Muddy Slide Fire in South Routt grows to 100 acres; fire crews assess potential buildings in fire’s path

First reported around 3 p.m. Sunday, the fire has been growing quickly and is being battled from the air for now

Officials from several agencies, led by the U.S. Forest Service, are staging at Lost Elk Ranch off of Routt County Road 16 as they work on a blaze that was first reported at 3 p.m. Sunday. (Photo by Dylan Anderson)

Crews from multiple agencies, led by the U.S. Forest Service, are responding to a fire in the Medicine Bow-Routt National Forest in South Routt County, which in a matter of hours more than tripled in size from 20 to 30 acres to about 100 acres.

The fire has been named the Muddy Slide Fire.

First reported at 3 p.m. Sunday, the fire is believed to be burning only on Forest Service land at this point, but firefighters are assessing what homes and other structures could be in the path of the fire. Aaron Voos, spokesperson for the forest, said hand crews have been requested to assist to fight the fire.

“We’ve got a bunch of crews on order, and we will see which ones we get,” Voos said, adding that these crews could come from nearby states.

The fire is currently being fought from the air with both an air-tanker plane and a tandem-rotor helicopter making drops over the blaze. Voos said crews will be working on this fire for the coming days if not longer, and the initial 100-acre size estimate is “really rough.”

Currently, firefighting efforts are focused on protecting structures that could potentially be in the fire’s path, and there aren’t plans to send large teams of firefighters to fight the blaze on the ground Sunday night.

“We’re looking at possibly one crew to go up there and do some scouting and stuff,” said Kevin Thompson, incident commander with the Medicine-Bow Routt National Forest. “At this point we are just focusing on making sure we know the structure triage and making sure we identify structures at risk.”

A fire in South Routt County is burning about 100 acres of U.S. Forest Service Land in the Medicine Bow-Routt National Forest. The fire is being fought from the air right now, and flames can be seen for miles away. (Photo by Dylan Anderson)

The fire is the third reported in the last two days in Routt County, with a wildland fire reported near Steamboat Lake on Saturday, and one within the city limits of Hayden on Sunday afternoon.

The National Weather Service has issued a red flag warning for Routt County each of the last two days, as conditions are ripe for fires to start and spread, especially after a week where Steamboat likely set several new high temperature records.

The cause of the fire is not known at this time, but just before the fire was reported, a small squall with several lighting strikes passed through the area, according to Steve Mills, manager of the Lost Elk Ranch.

The fire has been moving quickly, with large flames visible from an area where fire crews are staging near the Lost Elk Ranch off of Routt County Road 16. The fire has been moving southeast, with firefighters at the staging area saying it had moved significantly since they arrived on scene.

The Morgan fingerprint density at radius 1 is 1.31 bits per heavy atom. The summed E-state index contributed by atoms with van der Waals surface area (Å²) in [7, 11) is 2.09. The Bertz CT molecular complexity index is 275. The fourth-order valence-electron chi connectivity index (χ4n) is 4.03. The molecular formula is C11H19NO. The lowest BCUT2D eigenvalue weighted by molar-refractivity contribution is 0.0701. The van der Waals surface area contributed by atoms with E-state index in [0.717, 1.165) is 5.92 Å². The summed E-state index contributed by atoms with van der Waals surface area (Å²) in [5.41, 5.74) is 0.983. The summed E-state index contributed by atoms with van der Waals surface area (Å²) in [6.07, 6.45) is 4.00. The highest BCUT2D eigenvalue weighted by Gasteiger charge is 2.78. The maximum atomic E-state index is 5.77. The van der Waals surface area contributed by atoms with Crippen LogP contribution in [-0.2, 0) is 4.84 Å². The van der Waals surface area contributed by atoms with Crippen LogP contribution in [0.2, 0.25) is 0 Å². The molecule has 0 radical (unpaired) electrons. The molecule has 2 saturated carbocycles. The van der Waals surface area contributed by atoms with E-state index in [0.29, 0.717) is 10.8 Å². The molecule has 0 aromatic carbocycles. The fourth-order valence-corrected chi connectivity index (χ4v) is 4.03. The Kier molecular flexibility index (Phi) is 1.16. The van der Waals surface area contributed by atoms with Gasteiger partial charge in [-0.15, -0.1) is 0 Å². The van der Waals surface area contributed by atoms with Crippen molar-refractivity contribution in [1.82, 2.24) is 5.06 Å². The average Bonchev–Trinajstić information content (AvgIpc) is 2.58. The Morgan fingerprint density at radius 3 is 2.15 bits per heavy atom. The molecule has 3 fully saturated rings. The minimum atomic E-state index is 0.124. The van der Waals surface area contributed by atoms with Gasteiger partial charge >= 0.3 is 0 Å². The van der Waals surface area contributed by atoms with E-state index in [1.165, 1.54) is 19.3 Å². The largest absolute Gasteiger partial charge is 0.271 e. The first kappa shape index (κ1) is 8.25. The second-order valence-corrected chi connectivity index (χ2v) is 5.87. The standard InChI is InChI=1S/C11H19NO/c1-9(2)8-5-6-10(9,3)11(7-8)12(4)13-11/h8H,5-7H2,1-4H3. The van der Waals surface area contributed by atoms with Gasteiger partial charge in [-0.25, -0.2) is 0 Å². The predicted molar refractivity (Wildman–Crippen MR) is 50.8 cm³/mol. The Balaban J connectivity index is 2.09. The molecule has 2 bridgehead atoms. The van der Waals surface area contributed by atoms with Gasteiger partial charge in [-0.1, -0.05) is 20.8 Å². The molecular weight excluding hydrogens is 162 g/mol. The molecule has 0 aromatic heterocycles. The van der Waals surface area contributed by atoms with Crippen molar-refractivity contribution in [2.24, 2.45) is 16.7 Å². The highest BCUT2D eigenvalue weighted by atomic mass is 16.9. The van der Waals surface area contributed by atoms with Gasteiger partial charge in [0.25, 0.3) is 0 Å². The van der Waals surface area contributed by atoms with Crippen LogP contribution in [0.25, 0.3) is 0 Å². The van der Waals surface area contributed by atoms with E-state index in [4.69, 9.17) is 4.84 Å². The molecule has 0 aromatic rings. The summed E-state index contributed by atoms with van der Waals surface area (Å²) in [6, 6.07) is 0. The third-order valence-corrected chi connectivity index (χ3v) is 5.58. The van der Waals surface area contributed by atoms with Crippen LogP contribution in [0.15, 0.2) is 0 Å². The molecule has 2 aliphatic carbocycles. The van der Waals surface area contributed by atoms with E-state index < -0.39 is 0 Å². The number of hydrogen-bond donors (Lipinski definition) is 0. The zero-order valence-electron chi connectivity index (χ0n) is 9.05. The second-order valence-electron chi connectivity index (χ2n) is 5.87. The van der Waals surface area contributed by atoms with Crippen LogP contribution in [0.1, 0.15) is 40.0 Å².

Routt County issued pre-evacuation notices at just after 6 p.m. Sunday for residents in the vicinity of Green Ridge and the South Stagecoach area. These areas are to the east and north of the fire.

An air tanker plane makes a drop over a fire currently burning in South Routt county. The fire was reported around 3 p.m. on Sunday. A dual-rotor helicopter is also making drops on the fire. (Photo by Dylan Anderson)

Routt County Emergency Operations Director David “Mo” DeMorat said the county’s geographic information system mapping department has identified about 30 structures within 3 miles of the fire, with about 158 total within 5 miles.

“(The pre-evacuation order) does not mean people have to leave yet, but they should be starting to make some kind of arrangements,” DeMorat said.

The county used its alerts system, but only about 21% of county residents have signed up online, and many people, especially in this remote part of southeastern Routt County, do not have landlines.

More firefighters were arriving on scene Sunday night.

“With the fire coming down through here, if the wind shifts, we will set up porta-tanks or engines there,” said Oak Creek Fire Protection District Chief Chuck Wisecup. “The way it is headed down right now, there are probably 50 structures that are threatened.”

Wisecup said crews were inspecting the buildings to assess what kind of mitigation, if any, was needed on those structures.

Crews from the Forest Service, Yampa Fire Protection District and Oak Creek Fire Protection District were initially on scene, but additional help has been requested.

The Platte Canyon Wildland Fire Module, a nine-person, specialized firefighting team based in Bailey, also arrived at the eastern staging area just after 6 p.m. The team was already in the area because fire danger was so high.

“We’re kind of like a hand crew,” said Greg Davis, a firefighter with Platte Canyon. “We’re just going to start looking at houses that we can start prepping and getting ready to burn around.”

Smoke from the fire can be seen for miles, including in Steamboat Springs. When Aaron Tisdale learned of the fire from a Steamboat Pilot & Today story reporting the fire, he got in his truck to check it out.

“I wanted to come see how in danger am I,” said Tisdale, who lives south of Stagecoach.

After viewing the blaze with binoculars, Tisdale said the danger to his home was “enough to not like it.”

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